The Basics of a Slip-and-Fall Case
Posted on June 29, 2015 by Matthew Paré
There is a common misconception that just because you fell and were hurt at a store, for example, the business where you fell will be liable. The truth is that in order to establish liability (or legal responsibility) for an injury, in the context of a premises liability case, the plaintiff must establish negligence on the part of the owner of the premises (or its tenant). There are two basic ways of doing that in a slip-and-fall case.
The first way in which the defendant premises can be liable is if they created the dangerous condition that caused the person to fall. For example, if there was something that was hazardous in a place where the public was expected to be walking and the defendant put it there or made it like that they can be liable.
The second way in which the defendant premises can be liable is if they knew about the dangerous condition and did not correct it. The knowledge can be either actual where they literally were informed of the possible danger, or constructive knowledge in which the dangerous condition was there for a long enough period of time so that they should have known about it.
Often in premises liability cases where someone falls and is injured expert opinion testimony will be required. For example, if someone fell on stairs that were in some way hazardous and in violation of the building code there should be an expert witness to discuss the precise building code requirements and the defects in the stairs. The possible expert witnesses in a premises liability case are numerous, including the safety professionals, premises liability experts, human factors experts, biomechanical engineers, and accident reconstructionists. In litigating a slip-and-fall case it is important to know what type of experts you will need and to make wise choices about incurring appropriate costs so that it is a valuable investment in the case.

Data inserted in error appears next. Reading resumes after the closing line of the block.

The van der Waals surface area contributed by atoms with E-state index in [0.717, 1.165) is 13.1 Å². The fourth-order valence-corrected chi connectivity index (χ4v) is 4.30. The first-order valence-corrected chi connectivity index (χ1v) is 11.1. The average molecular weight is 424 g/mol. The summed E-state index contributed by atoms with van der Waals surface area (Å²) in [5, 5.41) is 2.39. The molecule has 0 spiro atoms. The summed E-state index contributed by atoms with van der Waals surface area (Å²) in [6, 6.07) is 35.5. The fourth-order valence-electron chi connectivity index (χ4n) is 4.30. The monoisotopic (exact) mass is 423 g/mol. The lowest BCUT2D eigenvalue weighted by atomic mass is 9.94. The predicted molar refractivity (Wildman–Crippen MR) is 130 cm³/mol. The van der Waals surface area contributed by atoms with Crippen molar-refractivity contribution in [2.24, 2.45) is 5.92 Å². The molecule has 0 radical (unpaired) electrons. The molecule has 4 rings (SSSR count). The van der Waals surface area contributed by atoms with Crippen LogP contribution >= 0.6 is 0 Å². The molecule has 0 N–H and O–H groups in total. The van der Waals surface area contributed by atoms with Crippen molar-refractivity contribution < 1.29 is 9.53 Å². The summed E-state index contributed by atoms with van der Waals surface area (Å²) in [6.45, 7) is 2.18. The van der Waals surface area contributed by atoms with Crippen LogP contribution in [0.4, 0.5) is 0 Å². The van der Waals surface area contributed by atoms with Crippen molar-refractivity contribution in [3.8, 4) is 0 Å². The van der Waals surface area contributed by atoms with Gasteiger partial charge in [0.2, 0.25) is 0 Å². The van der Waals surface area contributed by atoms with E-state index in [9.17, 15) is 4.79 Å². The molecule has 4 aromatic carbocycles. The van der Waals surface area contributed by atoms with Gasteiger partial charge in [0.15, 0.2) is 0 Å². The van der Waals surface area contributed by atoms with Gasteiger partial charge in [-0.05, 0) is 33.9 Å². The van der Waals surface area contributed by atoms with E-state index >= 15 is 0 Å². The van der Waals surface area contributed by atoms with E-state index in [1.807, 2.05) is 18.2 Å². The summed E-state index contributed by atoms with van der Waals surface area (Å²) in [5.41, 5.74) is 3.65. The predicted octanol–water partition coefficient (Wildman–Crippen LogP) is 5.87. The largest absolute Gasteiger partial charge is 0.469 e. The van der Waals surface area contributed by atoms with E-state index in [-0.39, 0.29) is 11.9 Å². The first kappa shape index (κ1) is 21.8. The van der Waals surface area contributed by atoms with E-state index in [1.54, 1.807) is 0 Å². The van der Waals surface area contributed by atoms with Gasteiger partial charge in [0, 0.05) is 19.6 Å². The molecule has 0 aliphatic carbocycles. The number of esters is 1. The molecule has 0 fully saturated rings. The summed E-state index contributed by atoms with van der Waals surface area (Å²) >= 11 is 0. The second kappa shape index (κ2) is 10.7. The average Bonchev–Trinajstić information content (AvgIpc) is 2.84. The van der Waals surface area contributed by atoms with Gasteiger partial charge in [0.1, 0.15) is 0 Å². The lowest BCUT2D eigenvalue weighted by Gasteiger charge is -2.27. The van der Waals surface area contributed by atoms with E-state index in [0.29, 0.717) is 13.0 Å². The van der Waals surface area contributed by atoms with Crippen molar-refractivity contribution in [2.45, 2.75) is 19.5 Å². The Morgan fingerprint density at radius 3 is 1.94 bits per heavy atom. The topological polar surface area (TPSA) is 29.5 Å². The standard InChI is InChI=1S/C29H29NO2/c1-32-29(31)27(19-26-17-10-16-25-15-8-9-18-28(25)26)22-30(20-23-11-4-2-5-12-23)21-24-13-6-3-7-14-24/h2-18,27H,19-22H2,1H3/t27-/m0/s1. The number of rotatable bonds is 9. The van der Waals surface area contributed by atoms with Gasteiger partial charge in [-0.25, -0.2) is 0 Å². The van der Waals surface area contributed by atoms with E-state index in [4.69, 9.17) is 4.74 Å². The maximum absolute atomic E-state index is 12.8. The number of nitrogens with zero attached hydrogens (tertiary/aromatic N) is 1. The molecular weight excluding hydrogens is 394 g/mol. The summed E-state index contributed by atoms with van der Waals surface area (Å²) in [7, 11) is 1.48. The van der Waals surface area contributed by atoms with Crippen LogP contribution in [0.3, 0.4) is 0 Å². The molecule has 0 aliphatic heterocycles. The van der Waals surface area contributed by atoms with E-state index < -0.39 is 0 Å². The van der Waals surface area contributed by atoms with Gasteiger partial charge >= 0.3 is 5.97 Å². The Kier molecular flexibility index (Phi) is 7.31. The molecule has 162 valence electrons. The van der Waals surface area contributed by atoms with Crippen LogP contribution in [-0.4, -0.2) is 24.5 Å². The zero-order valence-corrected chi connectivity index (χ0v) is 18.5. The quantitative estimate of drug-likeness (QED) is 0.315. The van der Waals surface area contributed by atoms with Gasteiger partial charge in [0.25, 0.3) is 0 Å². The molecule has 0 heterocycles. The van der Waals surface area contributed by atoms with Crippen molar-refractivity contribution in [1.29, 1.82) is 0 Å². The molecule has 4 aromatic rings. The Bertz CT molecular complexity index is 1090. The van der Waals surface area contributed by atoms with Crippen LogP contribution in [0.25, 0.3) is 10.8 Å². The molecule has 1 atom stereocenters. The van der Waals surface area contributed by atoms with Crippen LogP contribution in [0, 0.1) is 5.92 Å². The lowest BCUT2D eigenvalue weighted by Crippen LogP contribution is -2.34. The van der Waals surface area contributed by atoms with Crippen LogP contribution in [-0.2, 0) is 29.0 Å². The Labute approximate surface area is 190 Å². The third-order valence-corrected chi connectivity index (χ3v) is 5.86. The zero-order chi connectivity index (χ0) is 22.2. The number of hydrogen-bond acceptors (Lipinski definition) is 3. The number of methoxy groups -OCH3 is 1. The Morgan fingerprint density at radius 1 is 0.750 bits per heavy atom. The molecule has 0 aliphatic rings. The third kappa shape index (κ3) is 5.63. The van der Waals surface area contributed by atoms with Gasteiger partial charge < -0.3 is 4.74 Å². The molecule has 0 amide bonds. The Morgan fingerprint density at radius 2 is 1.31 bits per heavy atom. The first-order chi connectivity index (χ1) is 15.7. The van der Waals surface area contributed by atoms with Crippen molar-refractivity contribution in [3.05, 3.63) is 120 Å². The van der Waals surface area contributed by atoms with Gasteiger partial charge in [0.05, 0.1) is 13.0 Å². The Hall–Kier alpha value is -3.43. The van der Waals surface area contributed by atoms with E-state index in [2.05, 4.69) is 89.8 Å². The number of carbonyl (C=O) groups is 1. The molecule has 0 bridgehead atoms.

Overall, there are a lot more intricacies that go into a slip-and-fall case than most people realize. It requires the experienced counsel of a personal injury attorney to effectively determine whether liability can be established and if you have a good case. Then, even if there is a possibility of establishing liability theoretically, as a practical matter that will likely require expert witnesses. Attorney Matthew Pare has developed a team of necessary expert witnesses who can assist with a premises liability case if necessary, and he will pay for all such litigation costs on behalf of the injured party.
Contact Chula Vista personal injury attorney Matthew Pare today for a free evaluation of your potential slip-and-fall or trip-and-fall case. He will provide an expert assessment of the possible claim and will ensure you obtain the most financial compensation possible. He can be reached at 619-869-4999.